Understand, Advocate, Make Changes, Be Alert, Educate
A HarrisInteractive poll conducted for Pfizer Pharmaceuticals in 2002 showed that 15 million men and women in the United States have either gone to work with a Migraine or gotten a Migraine at work. Two-thirds of those Migraineurs “struggled through” to stay at work. Dr. Jan Lewis Brandes, a headache and Migraine specialist at Vanderbilt University, says, “Many people struggle through the debilitating pain of migraine to get the job done and because they do not want to let down their co-workers.”
Although more people in the U.S. suffer from Migraine than from asthma and diabetes combined, Migraine remains one of the most underdiagnosed, misunderstood, and undertreated of diseases.
Even Migraineurs don’t understand the disease and realize how much help is available. The Harris poll also indicated that 61% of the respondents took over-the-counter medications or nothing at all for Migraines. Dr. Brandes emphasizes, "Migraine is a real disease, just like diabetes or high blood pressure. It is possible to keep migraine under control, and the best way to do that is to see a doctor and get effective treatment.
Doctor Brandes shared some tips she offers her patients for handling Migraine in the workplace:
- Understand that Migraine is a real disease - not just a bad headache. Migraine sufferers sometimes tend to minimize their Migraines as “just headaches,” not a disease with a range of symptoms that are as debilitating as the pain itself. Migraine is a real medical condition just like diabetes or asthma. Understanding this will better enable you to manage your Migraines and seek effective treatment.
- Be your best advocate. Talk to a doctor about your Migraines and how best to manage them. There are many effective new treatments specifically for Migraine. The newest class of these are called “triptans.” They actually stop the Migrainous process in the brain to relieve Migraine pain quickly and also relieve the other symptoms of Migraine such as nausea and sensitivity to light and sound.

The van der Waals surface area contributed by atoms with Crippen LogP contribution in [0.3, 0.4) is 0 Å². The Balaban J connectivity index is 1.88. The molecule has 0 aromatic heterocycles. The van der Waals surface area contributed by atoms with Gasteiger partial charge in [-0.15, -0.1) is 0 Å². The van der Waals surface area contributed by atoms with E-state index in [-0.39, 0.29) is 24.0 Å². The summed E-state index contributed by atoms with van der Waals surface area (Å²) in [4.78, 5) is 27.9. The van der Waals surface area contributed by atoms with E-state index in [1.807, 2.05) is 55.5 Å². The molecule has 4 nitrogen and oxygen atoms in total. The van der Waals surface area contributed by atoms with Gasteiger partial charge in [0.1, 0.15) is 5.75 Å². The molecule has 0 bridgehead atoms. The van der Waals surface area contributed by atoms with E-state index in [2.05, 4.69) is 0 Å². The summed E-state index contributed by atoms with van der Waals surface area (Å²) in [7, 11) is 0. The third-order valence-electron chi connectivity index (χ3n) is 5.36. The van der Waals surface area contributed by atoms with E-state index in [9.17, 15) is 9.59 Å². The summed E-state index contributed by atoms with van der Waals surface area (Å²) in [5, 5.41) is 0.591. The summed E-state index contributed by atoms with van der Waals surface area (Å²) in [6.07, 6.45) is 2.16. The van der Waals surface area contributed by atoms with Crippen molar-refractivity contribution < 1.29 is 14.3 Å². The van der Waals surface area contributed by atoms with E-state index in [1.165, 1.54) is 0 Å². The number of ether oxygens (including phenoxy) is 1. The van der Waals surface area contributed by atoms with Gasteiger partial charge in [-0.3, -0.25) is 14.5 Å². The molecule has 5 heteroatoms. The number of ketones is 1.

- Make changes in your work environment that reduce your susceptibility to migraine triggers.
- Make changes in your work environment that reduce your susceptibility to Migraine triggers.
- Ask co-workers to go easy on perfume and cologne - smells can be powerful triggers; cigarette smoke, too.
- Watch your caffeine intake. Small doses of caffeine may help treat a Migraine attack but large doses of caffeine can trigger a Migraine in some people.
- Be sure to drink a lot of water and don’t skip meals.
- Use an anti-glare screen on your computer - straining your eyes can increase your chance of getting a Migraine.
- Be on the alert for early signs of migraine. Get to know your own Migraine patterns so that you can spot early signs of a Migraine attack. Some people experience irritability, mild pain or nausea that are signals that a Migraine is about to hit. Whenever possible, take your medication early. Dr. Brandes notes that 60% of Migraineurs have prodrome symptoms and can learn to recognize them early.
- Educate your boss and co-workers about migraine. The Harris-Pfizer survey showed that many people tell their colleagues about their Migraine. This is encouraging because creating understanding and awareness of Migraine and its impact can cultivate support from the people you work with.
- If Migraine increasingly makes you absent from work, forces you to go home early, or impairs your ability to do your job in any way, your Migraine condition is probably not under control. Tell your doctor if your Migraines are impacting you in your work. Your doctor can work with you on a treatment plan to help you.
Remember that Migraine triggers are what Dr. Brandes terms “stackable.” While encountering one trigger might not result in a Migraine, adding another one may be a different matter.
- “Managing a Migraine On the Job.” Dr. Jan Lewis Brandes. 2003.
- Personal Interview with Dr. Brandes conducted by Teri Robert. 2003
- HarrisInteractive Poll: “The Impact of Migraine on Women and Men in the Workplace.” Conducted for Pfizer Pharmaceutical. 2002.
- Types of Migraines and Headaches
- Anatomy of a Migraine
- Migraine and Headache Education for Those Who “Don’t Get It”
© Teri Robert, 2002 - Present Last updated April 7, 2008.
Teri Robert is a leading patient educator and advocate and the author of Living Well with Migraine Disease and Headaches. A co-founder of the Alliance for Headache Disorders Advocacy and the American Headache and Migraine Association, she received the National Headache Foundation’s Patient Partners Award and a Distinguished Service Award from the American Headache Society. Teri can be found on her website, and blog, Facebook, Twitter, StumbleUpon, Pinterest, LinkedIn, and Google+.